How to Patch Damaged Garage Door Insulation

Lead Image
  • 2-4 hours
  • Intermediate
  • 100
What You'll Need
Liquid nails
Utility knife
Insulation panel of the same R-value as the damaged panel
A ruler or straight edge
Putty knife or scraper
A tape measure
Thick piece of cardboard
120 grit sandpaper (optional)
Fiberglass body filler, such as Bond-o

There are two primary types of garage door insulation. The first is a reflective foil, which is one or two layers of an air bubble film sandwiched between two layers of reflective aluminum foil film. The second type is a panel. The most popular panel type of garage door insulation is the fiberglass panel. This article will walk you through the steps required to fix damaged fiberglass garage door insulation panels.

Step 1 - Cut Damaged Panel Section Out

Using the utility knife and the straight edge, cut out the damaged section of garage door insulation in a square or rectangular shape, to aid in replacement. Make your cuts as clean and straight as possible. A putty knife or scraper may be needed in order to completely remove the damaged section. Remove as much residual glue or bonding agent as possible.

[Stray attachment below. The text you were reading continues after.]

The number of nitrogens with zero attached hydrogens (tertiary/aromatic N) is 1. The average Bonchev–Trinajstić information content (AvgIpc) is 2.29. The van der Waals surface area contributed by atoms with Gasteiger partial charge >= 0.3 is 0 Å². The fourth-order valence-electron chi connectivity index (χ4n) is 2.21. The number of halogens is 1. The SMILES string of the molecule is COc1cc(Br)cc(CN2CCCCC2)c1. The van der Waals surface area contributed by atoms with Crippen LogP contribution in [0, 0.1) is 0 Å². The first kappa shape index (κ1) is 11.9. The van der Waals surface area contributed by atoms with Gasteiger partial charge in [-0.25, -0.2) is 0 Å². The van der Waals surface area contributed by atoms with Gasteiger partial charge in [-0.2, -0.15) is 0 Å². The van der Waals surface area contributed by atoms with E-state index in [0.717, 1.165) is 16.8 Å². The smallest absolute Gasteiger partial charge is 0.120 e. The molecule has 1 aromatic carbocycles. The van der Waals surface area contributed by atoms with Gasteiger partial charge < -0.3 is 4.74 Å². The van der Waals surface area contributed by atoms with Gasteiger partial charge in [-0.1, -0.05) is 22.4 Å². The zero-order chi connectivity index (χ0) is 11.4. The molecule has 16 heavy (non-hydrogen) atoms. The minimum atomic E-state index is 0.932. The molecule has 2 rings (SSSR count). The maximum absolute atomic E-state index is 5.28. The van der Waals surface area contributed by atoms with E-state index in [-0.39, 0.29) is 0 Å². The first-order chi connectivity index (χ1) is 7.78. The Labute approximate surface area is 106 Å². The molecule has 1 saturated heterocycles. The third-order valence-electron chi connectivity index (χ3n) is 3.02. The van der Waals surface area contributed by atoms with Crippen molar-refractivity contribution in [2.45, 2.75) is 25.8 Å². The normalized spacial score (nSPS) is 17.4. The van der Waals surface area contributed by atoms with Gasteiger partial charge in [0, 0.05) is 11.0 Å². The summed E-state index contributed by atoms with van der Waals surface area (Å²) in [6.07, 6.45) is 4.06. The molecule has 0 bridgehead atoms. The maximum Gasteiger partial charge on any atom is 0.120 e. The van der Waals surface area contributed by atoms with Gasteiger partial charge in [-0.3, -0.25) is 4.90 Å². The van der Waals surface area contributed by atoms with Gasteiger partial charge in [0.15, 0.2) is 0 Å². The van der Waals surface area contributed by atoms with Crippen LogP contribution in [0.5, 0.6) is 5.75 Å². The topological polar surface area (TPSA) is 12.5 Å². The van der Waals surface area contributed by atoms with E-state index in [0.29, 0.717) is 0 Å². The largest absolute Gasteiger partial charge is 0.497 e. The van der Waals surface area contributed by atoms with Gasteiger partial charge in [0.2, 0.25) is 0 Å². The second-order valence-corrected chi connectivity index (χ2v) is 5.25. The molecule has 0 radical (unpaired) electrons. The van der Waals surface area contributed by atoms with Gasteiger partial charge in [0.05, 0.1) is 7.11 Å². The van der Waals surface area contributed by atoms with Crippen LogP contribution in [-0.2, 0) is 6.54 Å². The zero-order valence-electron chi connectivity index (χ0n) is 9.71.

Step 2 - Measure and Cut Replacement Panel Piece

Use the tape measure to come up with the dimensions of the area that you have just removed. Measure and mark these dimensions on the replacement panel. Carefully cut this piece out and dry fit it in the opening. Trim this piece and the opening as needed to ensure a snug fit.

Step 3 - Install Replacement Panel Piece

Liberally apply Liquid Nails or other appropriate glue or bonding agent to back of replacement piece and spread over the whole piece. Carefully insert the replacement piece into the opening and apply pressure for a minimum of five minutes to allow the bond to set up.

Step 4 - Allow Bond to Fully Cure

Use the piece of thick cardboard as a pressure distributor and wedge something behind it to maintain pressure on the replacement piece overnight to allow the Liquid Nails or other suitable bonding agent to completely cure to full strength.

Step 5 - For Aesthetics Only

For those not wanting the replacement patch to be visible, use Bond-o or fiberglass body filler to fill the gaps and allow the body filler putty to fully cure. Use 120 grit sandpaper and smooth out the filler joints. Paint as desired to cover the patch.

Safety Precautions

When working with fiberglass, it’s important to wear safety glasses and gloves, as the fibers are tiny and can be absorbed into the pores on your skin. Take special care when handling utility knives as they are razor sharp. If using a body filler to make the patched area aesthetically pleasing, be sure to allow for adequate ventilation.

This project can be safely accomplished in just a few hours and you can complete it alone. Be sure to always abide by safety guidelines when you work with glass or glue.